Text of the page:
'Barefoot Bandit' Colton Harris-Moore Eyed in Bahamas Plane Crash

Photo: Teen Bandit Colton Harris-Moore Catches Hollywoods Eye: Escapades of Teen Suspected in Plane Thefts, Home Invasions Considered for Movie DealCourtesy Island County Sheriffs Office
This July 2009 self-portrait provided Tuesday, Oct. 6, 2009 by the Island County Sheriff?s Office shows Colton Harris-Moore. Harris-Moore's crime spree has alternately terrorized a group of small islands in the Pacific Northwest and won an international fanbase as an anti-hero may eventually make it to the silver screen.

It appears even Washington state's notorious "Barefoot Bandit" needs a bit of a summer vacation.

Colton Harris-Moore, the 19-year-old suspected felon and cult hero, who police say has a penchant for stealing boats and planes, could be a suspect in the nabbing a Cessna 400 from a rural Indiana airport on Sunday. The plane crashed in the shallow waters off the Bahamian coast hours later.

The FBI Assistant Special Agent Steven Dean told ABCNews.com that they don't have concrete evidence that Harris-Moore was behind the theft, but it's likely.

"He was moving in that general area and he's stolen airplanes before and he's crash landed them like this," Dean said.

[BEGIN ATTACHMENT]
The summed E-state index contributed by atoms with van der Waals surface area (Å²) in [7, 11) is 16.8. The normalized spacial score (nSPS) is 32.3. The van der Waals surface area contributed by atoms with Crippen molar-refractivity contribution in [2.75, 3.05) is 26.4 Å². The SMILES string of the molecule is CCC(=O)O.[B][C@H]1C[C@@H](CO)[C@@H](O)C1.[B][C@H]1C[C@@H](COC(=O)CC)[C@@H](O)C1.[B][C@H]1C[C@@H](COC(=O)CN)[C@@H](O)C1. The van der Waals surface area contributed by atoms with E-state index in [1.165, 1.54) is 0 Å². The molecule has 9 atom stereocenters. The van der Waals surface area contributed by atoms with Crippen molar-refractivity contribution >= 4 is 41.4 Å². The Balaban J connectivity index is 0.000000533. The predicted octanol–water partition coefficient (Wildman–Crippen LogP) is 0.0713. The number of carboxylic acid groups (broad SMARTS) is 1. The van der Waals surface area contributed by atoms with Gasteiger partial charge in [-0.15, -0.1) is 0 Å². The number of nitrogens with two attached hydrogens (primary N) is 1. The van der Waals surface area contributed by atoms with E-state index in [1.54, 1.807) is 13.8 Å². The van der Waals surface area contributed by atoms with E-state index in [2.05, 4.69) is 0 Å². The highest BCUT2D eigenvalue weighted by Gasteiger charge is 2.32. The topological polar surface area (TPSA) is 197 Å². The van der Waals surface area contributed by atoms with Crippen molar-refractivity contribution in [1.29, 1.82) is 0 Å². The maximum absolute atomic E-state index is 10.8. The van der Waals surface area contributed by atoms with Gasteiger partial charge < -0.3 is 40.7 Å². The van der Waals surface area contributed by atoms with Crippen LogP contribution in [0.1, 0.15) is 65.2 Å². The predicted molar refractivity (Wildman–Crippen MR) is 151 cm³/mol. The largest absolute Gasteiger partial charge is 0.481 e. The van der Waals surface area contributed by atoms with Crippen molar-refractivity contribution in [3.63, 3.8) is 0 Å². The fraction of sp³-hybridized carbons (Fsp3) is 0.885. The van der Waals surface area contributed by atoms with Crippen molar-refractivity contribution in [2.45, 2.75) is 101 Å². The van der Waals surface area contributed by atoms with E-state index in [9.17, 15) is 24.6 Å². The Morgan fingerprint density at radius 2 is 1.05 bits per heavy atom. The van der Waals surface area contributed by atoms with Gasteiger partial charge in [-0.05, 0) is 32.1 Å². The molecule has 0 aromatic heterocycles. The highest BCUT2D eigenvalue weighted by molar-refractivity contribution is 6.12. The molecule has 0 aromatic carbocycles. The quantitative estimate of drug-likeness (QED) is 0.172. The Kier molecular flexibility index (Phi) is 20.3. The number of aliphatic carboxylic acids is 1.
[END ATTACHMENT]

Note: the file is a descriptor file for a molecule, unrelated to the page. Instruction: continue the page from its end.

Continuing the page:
The FBI, which has been tracking Harris-Moore for about a year, is offering a $10,000 reward for information leading to his arrest.

"He went from being a regional nuisance to an international problem," Dean said.

Monroe County Sheriff's Office Chief Michael Pershing said today that he didn't even know who Harris-Moore was or anything about his fabled exploits until they were tipped off by a police department in Illinois where authorities think the 19-year-old high school dropout may have stolen a car he used to drive to the airport in Indiana.

"There are similarities with M.O.'s that we've been advised of," Pershing said.

Pershing said they Google'd the teen and read about the dozens of thefts, break-ins and burglaries he's suspected of, mostly in the string of Pacific Northwest islands he hails from.